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1208 PD: Natural beef redefined

Baxter Black Published on 15 August 2008

Ah, what a tangled web we weave in our search for market niches.

What has caught my eye is the USDA-AG Marketing Services’ solicitation of comments regarding changing the requirements for livestock to be called, “Naturally Raised.”

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I feel the need to explain that I am heartily in favor of grain growers, dairymen, poyoqueros (chicken cowboys) and ranchers, finding a niche market. One that has a perceived benefit to entice the consumer. For instance, “Florida Oranges,” “Seedless Grapes,” “Free Range Chicken,” “Wild Salmon” or “Buffalo Shot in Yellowstone Park!”

“Organic” and “Natural” are two niches that have entered into the livestock meat market. The concept promoted is that animals that are as close to “untouched by human chemicals” as possible, should be better for you. In my circle, I occasionally run into the “typical” organic/natural consumer. Affluent, sincere and unknowledgeable of anything about raising animals. The perfect customer!

But when I engage an organic zealot, whose message is that organic/natural meat is better for you, I delve a little deeper. Are you aware of the beef tapeworm and trichinosis in pork? Does it matter that the animals you prefer could suffer from blowflies, cattle grubs, lice, lungworms, liver flukes, chronic enteritis, bronchitis, listeriosis and a myriad of other diseases that could easily have been treated? It is at that moment I realize they don’t know and don’t care! They have no way to connect real life with perception. Like I say … the perfect customer.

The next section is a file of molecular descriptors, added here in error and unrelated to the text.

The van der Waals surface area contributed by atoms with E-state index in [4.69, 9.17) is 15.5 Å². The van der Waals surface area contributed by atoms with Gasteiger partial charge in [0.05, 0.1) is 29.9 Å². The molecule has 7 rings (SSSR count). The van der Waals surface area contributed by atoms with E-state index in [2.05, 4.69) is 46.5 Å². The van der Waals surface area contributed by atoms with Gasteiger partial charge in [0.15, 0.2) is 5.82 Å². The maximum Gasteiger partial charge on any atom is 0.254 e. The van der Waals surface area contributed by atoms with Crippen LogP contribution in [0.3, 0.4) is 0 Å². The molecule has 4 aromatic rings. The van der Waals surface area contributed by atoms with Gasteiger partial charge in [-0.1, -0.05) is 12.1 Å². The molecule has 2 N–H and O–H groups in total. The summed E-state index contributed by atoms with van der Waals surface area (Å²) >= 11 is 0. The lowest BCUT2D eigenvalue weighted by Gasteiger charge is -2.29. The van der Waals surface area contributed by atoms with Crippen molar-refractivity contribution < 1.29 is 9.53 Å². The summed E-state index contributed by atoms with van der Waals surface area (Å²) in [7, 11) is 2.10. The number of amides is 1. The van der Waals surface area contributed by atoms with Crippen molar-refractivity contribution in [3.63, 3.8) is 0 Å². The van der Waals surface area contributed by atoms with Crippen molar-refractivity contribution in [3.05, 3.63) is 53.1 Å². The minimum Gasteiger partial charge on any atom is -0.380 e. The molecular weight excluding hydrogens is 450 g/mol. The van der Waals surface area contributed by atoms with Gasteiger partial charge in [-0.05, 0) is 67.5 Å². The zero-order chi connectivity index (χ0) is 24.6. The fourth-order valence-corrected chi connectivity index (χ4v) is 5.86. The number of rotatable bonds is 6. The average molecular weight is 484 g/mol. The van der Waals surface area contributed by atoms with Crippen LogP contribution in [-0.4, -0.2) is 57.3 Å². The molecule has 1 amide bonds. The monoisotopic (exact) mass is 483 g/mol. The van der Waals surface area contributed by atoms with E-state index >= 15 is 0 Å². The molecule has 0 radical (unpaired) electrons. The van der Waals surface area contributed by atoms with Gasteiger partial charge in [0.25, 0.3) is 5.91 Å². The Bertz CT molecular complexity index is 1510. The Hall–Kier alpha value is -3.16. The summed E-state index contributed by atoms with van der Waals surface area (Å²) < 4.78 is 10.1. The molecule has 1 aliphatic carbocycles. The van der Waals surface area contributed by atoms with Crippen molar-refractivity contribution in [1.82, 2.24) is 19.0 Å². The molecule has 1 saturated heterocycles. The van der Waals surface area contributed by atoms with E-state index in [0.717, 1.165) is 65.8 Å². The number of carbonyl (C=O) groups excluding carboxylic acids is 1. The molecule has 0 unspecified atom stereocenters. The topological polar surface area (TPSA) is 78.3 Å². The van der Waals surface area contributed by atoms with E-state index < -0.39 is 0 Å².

The problem today is that cattlemen, regardless of whether they are raising ‘natural’ or mainstream cattle, are still cattlemen. They know the value of growth promotants, antibiotics, coccid stats, vaccines and deworming. Because of this, the erosion of the definition of ‘natural’ begins. The USDA has proposed loosening standards to permit certain of the aforementioned ailments to be treated or prevented. Which ones? Your choice. They have suggested a producer may choose to label and market his cattle as:

1) Official USDA Certified Naturally Raised, or

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2) Naturally raised by whatever definition you the consumer chooses (not certified), or

3) Natural Beef.

Well, I’m torn by which way to go. As a niche marketing enthusiast, I say keep your standards! Natural is not supposed to be for pofolk. It costs more to the consumer because we don’t spend any money on the cattle health care to promote wellness and gain. But the veterinarian in me says even healthy-looking animals have parasites and old lung abscesses. Even if we can charge more, if we don’t use modern veterinary practices, is it the right thing to do?

In conclusion, for the sake of the animals, I guess I’d let them treat and prevent disease and market them as “Virtually Natural All Beef Luxury Food.” PD

Baxter Black

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